Monday, July 31, 2006

Oh my, a link to the past

In a former incarnation of the Lizard Lounge, i used to run an open mic night called Free Speech. It was a happy little venue. The carpets were perpetually damp and when we left it had mushrooms growing in it... To be short, it was the perfect place for such bohemian activities. The interviewer was a friend, he spells my name wrong and I sound a little twaty, but still, it looks very professional!

Or you can even look at the old web page which I stopped updating a long time ago. Someone told me that I should update it, and from a business point of view they would be right. But then again no one ever visited it and I like the idea of this static, out of date web page which shows just about the precise moment when the Lizard's star began to fall. Incidentally the police still have charges related to the venue, but prefer to continually delay the matter before the court so that Lauren (the owner) has to keep paying for legal support. I suspect they're trying to bleed her dry.

Friday, July 28, 2006

More sounds

This one's called The New Market State. It was made for a subject called Digital Audio Studies. There weren't many restrictions other than we had to use real sounds. The sounds were given to us mostly, exccept for the voice samples.

Feedback is more than welcome.

Composition for Screen - Mr Martin Armiger

Today we at the EMU where blessed with a visit by Martin Armiger, Head of Screen Comp. at AFTRS. It's about here that i should mention that AFTRS will soon be offering courses in Adelaide and its also about here that I have to wonder who is running this subject called "forum". Are we simply a venue on a spruiking circuit? Surely, some of us were excited to hear someone talk about screen comp., i know Jodie was. Heck, I was excited too, at first. [Martin is on the right

Martin delivered a talk entitled "The Trouble With Film Music". The trouble seems to be that directors and composers don't always see eye to eye. An "I say tomato, you say ..." kind of deal. Apparently the film The Hours chewed threw 3 composers. Oh my!

Armiger went on to explain some of the problems of working with film as a multi-jumbled form in which no one element (sound, mise en scene, acting, editing, etc etc) takes precedence over the other. It is a form made of many others and they all have to work together (Armiger 2006). It took some time before we got over this bump and actually got to look and hear some scoring - which was the best part of the talk.

As far as practical information goes, there was not much. Go and get a copy of Digital Performer. Decide whether you want to follow the action closely or you want to do something else (ibid). Oh, and learn to compose. It seems straight forward enough. Probably the most important thing you need to have though is a film. Once you have that I tend to feel all bets are off.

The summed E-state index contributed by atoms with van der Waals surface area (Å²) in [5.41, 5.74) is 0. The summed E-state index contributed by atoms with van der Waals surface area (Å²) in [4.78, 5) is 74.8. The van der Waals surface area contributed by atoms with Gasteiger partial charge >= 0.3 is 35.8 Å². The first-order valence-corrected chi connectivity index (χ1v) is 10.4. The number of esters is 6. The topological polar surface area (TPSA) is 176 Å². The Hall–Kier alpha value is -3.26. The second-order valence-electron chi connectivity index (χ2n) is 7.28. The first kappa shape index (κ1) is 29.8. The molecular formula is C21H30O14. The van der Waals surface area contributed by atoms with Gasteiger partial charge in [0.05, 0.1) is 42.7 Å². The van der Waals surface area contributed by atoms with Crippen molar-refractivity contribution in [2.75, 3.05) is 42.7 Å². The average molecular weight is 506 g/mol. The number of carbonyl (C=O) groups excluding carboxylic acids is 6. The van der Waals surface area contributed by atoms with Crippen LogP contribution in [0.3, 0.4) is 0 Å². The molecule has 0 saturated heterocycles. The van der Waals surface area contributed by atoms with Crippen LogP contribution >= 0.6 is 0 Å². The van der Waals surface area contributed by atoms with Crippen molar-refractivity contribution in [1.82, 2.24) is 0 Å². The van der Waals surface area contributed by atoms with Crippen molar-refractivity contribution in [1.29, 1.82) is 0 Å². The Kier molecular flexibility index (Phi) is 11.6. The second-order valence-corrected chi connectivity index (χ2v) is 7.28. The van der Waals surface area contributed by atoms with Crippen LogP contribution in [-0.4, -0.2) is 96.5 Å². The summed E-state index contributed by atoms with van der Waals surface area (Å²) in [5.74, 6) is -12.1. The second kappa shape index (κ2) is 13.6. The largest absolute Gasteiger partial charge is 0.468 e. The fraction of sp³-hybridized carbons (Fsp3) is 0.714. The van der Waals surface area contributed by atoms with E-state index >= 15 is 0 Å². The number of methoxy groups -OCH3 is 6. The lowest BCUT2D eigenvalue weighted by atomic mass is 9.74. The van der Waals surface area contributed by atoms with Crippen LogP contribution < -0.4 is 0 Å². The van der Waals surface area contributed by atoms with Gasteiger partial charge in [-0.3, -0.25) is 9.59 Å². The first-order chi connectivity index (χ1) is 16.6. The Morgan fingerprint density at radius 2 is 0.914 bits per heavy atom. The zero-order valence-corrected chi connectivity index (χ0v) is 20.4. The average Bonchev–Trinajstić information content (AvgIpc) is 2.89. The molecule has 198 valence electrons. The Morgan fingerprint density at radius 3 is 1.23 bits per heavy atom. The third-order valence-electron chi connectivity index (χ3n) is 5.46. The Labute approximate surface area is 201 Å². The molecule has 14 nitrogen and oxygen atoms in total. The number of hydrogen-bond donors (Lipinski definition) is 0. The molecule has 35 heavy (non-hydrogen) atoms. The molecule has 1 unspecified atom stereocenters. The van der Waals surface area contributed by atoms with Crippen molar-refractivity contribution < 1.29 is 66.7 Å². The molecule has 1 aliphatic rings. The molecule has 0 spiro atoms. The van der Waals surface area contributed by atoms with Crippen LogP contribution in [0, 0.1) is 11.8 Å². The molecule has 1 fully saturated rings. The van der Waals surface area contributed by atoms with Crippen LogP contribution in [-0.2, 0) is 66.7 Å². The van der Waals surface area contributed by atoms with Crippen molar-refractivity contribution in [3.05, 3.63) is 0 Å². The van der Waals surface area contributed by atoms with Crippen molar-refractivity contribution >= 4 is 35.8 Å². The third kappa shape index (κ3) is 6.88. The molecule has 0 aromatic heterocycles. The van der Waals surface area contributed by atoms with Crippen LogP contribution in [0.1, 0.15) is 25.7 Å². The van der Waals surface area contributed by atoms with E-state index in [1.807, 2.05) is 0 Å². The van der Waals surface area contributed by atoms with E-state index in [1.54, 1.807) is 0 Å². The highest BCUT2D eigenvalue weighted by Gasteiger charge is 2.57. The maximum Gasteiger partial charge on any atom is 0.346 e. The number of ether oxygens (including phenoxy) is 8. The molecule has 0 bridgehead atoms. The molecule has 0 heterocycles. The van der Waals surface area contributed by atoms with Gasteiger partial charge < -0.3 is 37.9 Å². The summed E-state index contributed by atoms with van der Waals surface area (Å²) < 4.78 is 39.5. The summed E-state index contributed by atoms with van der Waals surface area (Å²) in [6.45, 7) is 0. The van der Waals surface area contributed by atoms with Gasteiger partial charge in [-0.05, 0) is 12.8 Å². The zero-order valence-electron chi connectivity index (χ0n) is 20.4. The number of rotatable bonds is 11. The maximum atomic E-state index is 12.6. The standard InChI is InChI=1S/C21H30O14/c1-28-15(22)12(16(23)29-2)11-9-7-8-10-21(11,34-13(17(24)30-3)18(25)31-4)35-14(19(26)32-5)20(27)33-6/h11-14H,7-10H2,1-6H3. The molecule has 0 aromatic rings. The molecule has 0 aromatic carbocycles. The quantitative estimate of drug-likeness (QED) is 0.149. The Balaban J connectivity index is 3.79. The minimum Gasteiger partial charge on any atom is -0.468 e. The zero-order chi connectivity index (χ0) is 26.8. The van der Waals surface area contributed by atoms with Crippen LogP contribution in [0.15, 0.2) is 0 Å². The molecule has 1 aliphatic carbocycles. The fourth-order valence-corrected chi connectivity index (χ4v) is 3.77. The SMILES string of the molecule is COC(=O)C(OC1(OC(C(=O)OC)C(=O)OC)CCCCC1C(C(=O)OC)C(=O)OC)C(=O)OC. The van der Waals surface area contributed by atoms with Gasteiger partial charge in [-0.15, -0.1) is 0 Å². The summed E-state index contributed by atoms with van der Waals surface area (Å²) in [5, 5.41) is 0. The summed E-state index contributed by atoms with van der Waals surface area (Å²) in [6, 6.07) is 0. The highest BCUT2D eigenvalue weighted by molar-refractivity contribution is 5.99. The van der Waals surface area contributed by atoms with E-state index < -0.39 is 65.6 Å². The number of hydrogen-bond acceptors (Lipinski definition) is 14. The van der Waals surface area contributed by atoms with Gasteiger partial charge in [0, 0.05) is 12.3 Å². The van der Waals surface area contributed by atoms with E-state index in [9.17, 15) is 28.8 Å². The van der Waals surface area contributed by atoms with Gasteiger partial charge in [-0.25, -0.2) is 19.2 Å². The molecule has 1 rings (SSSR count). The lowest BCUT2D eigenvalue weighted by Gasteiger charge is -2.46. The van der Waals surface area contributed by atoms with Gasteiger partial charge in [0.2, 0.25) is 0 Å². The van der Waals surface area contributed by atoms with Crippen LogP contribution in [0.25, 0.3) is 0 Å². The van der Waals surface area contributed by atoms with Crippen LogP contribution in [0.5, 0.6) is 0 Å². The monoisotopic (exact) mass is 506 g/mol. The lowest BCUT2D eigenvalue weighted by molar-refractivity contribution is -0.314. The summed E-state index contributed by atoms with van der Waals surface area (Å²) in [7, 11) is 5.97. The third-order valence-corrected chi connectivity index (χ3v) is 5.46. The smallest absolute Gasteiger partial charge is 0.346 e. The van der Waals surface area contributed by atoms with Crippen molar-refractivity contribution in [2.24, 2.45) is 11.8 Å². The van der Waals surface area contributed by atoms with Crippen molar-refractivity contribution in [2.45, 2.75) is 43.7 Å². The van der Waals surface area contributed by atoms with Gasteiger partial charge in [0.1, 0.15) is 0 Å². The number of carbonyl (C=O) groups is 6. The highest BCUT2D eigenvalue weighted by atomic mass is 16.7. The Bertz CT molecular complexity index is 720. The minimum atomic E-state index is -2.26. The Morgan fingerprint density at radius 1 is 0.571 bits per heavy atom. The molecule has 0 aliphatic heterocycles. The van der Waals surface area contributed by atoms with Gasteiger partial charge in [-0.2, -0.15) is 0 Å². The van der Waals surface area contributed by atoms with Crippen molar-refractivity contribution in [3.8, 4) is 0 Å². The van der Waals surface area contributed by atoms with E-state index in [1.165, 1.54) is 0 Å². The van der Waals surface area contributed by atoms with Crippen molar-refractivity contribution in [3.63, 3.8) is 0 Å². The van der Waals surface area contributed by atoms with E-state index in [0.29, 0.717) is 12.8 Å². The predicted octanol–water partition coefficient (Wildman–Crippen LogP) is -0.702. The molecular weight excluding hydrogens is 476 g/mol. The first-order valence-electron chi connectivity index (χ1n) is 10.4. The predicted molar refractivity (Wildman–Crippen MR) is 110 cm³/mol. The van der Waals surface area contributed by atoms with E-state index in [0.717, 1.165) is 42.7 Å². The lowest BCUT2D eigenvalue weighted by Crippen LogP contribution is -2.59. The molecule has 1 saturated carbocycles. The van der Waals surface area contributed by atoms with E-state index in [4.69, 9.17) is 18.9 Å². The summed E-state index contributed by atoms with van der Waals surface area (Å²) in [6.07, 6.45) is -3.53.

My general unreceptiveness probably comes from a desire to not engage in a general discussion about the "problems with film". While i know these issues are important for a great no. of poeple, expecially film theorists, as an introduction to the area (of scoring) i would have preffered some more examples and a few handy tips.

I often wondow why more films aren't inspired by music instead of the other way round? Anyone know of any?

As an interesting postscript to this talk, I had a Business module to attend after forum where Rob Pipan taught us all about royalties. There is a lot of money there people and writing music for TV or Movies will earn you squillions.

Armiger, Martin. "The Problem with Film Music", Forum, Electronic Music Unit, University of Adelaide. 27/7/2006

Wednesday, July 26, 2006

The Latest

So much stuff has happened these holidays. Ash's house on Hindley st. has disintegrated and with it 101 Damnations. I've actually been plotting the movement of the rubbish/milkcrates/otherthings from the front door as they move out of town. At the last sighting, Luke's red transport bike had made it to the squiggly sculpture on Light Square.

The Australiasian Computer Music Conference was held right here in Adelaide and I was able to attend as a volunteer. It was a bit hit and miss for me, not many artists but there is definitely something interesting in amongst it all. I did meet Ross Bencia though, which was great and I was able to purchase the registration for Audio Mulch off him. Such a rare thing when you can actually meet someone who makes innovative software and they're a good person living in Melb.

The Amazing Dean Roberts flew threw town and I had the pleasure of meeting him at the Exeter by complete accident. After a wonderful gig there he certainly poked ears at the ACMC offsite gig the next day. "Was that loud?" He asked me. "Yes," I said laughing. And it was, though it wasn't loud enough for the deviants at the back My best friend was in town from Sydney, and gave me employment for two days on a corporate video. The video's purpose: to explain just exactly what the company does to the corporate board, who apparently have no understanding or inclination to check it out for themselves. I don't mind though, and as a result there may be some actual musical work for me as a result with this company. I also turned 23 very quietly and had a stealthy birthday meal at Ky Chow - awesome.

Anyway, here is the first piece of music I've managed to put on this blog. Much thanks to Poppy! It's my take on a serial composition (which is basically a very strict way to write gibberish) and it's written for drum machine and reverb software. Feedback is welcome.